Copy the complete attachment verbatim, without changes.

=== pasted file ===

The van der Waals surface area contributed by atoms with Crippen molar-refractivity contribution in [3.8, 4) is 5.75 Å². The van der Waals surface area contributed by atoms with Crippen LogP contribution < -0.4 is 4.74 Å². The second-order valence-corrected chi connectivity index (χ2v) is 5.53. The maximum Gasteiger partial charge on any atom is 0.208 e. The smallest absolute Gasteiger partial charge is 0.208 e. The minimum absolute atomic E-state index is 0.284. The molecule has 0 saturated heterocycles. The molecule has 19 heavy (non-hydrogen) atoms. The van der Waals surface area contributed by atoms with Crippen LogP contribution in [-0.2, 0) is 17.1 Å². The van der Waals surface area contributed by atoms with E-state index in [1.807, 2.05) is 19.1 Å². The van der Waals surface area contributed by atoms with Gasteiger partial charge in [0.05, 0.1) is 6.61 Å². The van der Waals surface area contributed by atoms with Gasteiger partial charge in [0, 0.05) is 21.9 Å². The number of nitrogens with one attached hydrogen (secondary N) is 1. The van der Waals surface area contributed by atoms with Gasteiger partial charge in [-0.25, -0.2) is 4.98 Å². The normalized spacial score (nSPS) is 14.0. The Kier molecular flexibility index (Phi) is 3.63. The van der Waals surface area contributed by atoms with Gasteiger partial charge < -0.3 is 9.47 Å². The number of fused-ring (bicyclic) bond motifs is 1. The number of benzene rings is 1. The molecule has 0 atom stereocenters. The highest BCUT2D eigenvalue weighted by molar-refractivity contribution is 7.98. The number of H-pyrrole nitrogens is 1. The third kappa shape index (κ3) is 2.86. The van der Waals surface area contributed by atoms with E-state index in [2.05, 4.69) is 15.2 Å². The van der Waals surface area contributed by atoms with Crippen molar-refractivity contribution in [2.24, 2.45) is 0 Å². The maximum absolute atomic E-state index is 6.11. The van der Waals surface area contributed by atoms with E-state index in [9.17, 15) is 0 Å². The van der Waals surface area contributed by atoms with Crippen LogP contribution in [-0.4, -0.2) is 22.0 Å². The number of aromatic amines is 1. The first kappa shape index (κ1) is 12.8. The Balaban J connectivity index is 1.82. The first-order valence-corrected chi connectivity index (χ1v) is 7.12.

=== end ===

The van der Waals surface area contributed by atoms with Crippen molar-refractivity contribution in [3.8, 4) is 5.75 Å². The van der Waals surface area contributed by atoms with Crippen LogP contribution < -0.4 is 4.74 Å². The second-order valence-corrected chi connectivity index (χ2v) is 5.53. The maximum Gasteiger partial charge on any atom is 0.208 e. The smallest absolute Gasteiger partial charge is 0.208 e. The minimum absolute atomic E-state index is 0.284. The molecule has 0 saturated heterocycles. The molecule has 19 heavy (non-hydrogen) atoms. The van der Waals surface area contributed by atoms with Crippen LogP contribution in [-0.2, 0) is 17.1 Å². The van der Waals surface area contributed by atoms with E-state index in [1.807, 2.05) is 19.1 Å². The van der Waals surface area contributed by atoms with Gasteiger partial charge in [0.05, 0.1) is 6.61 Å². The van der Waals surface area contributed by atoms with Gasteiger partial charge in [0, 0.05) is 21.9 Å². The number of nitrogens with one attached hydrogen (secondary N) is 1. The van der Waals surface area contributed by atoms with Gasteiger partial charge in [-0.25, -0.2) is 4.98 Å². The normalized spacial score (nSPS) is 14.0. The Kier molecular flexibility index (Phi) is 3.63. The van der Waals surface area contributed by atoms with Gasteiger partial charge < -0.3 is 9.47 Å². The number of fused-ring (bicyclic) bond motifs is 1. The number of benzene rings is 1. The molecule has 0 atom stereocenters. The highest BCUT2D eigenvalue weighted by molar-refractivity contribution is 7.98. The number of H-pyrrole nitrogens is 1. The third kappa shape index (κ3) is 2.86. The van der Waals surface area contributed by atoms with E-state index in [2.05, 4.69) is 15.2 Å². The van der Waals surface area contributed by atoms with Crippen molar-refractivity contribution in [2.24, 2.45) is 0 Å². The maximum absolute atomic E-state index is 6.11. The van der Waals surface area contributed by atoms with E-state index in [9.17, 15) is 0 Å². The van der Waals surface area contributed by atoms with Crippen LogP contribution in [-0.4, -0.2) is 22.0 Å². The number of aromatic amines is 1. The first kappa shape index (κ1) is 12.8. The Balaban J connectivity index is 1.82. The first-order valence-corrected chi connectivity index (χ1v) is 7.12.